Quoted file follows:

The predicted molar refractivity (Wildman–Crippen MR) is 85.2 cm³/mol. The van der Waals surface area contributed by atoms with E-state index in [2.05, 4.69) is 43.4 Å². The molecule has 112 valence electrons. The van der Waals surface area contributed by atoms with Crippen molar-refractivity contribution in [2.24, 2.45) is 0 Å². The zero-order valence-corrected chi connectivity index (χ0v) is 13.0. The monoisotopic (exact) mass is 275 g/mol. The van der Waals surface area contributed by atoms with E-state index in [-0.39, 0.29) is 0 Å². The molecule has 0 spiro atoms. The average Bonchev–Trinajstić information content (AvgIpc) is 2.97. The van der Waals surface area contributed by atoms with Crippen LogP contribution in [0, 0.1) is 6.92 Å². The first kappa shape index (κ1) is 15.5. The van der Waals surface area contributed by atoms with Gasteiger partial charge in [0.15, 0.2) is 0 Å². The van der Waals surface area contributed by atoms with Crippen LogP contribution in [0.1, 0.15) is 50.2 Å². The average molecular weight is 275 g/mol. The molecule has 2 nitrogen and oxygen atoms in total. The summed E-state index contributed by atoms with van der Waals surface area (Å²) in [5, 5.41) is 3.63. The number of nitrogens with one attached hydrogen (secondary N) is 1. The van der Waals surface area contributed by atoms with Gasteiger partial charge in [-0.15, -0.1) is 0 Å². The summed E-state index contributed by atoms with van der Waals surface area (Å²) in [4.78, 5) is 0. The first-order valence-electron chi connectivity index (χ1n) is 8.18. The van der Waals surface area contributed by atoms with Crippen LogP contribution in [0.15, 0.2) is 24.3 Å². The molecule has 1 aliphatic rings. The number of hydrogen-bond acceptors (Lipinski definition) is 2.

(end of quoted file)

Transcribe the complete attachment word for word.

The predicted molar refractivity (Wildman–Crippen MR) is 85.2 cm³/mol. The van der Waals surface area contributed by atoms with E-state index in [2.05, 4.69) is 43.4 Å². The molecule has 112 valence electrons. The van der Waals surface area contributed by atoms with Crippen molar-refractivity contribution in [2.24, 2.45) is 0 Å². The zero-order valence-corrected chi connectivity index (χ0v) is 13.0. The monoisotopic (exact) mass is 275 g/mol. The van der Waals surface area contributed by atoms with E-state index in [-0.39, 0.29) is 0 Å². The molecule has 0 spiro atoms. The average Bonchev–Trinajstić information content (AvgIpc) is 2.97. The van der Waals surface area contributed by atoms with Crippen LogP contribution in [0, 0.1) is 6.92 Å². The first kappa shape index (κ1) is 15.5. The van der Waals surface area contributed by atoms with Gasteiger partial charge in [0.15, 0.2) is 0 Å². The van der Waals surface area contributed by atoms with Crippen LogP contribution in [0.1, 0.15) is 50.2 Å². The average molecular weight is 275 g/mol. The molecule has 2 nitrogen and oxygen atoms in total. The summed E-state index contributed by atoms with van der Waals surface area (Å²) in [5, 5.41) is 3.63. The number of nitrogens with one attached hydrogen (secondary N) is 1. The van der Waals surface area contributed by atoms with Gasteiger partial charge in [-0.15, -0.1) is 0 Å². The summed E-state index contributed by atoms with van der Waals surface area (Å²) in [4.78, 5) is 0. The first-order valence-electron chi connectivity index (χ1n) is 8.18. The van der Waals surface area contributed by atoms with Crippen LogP contribution in [0.15, 0.2) is 24.3 Å². The molecule has 1 aliphatic rings. The number of hydrogen-bond acceptors (Lipinski definition) is 2.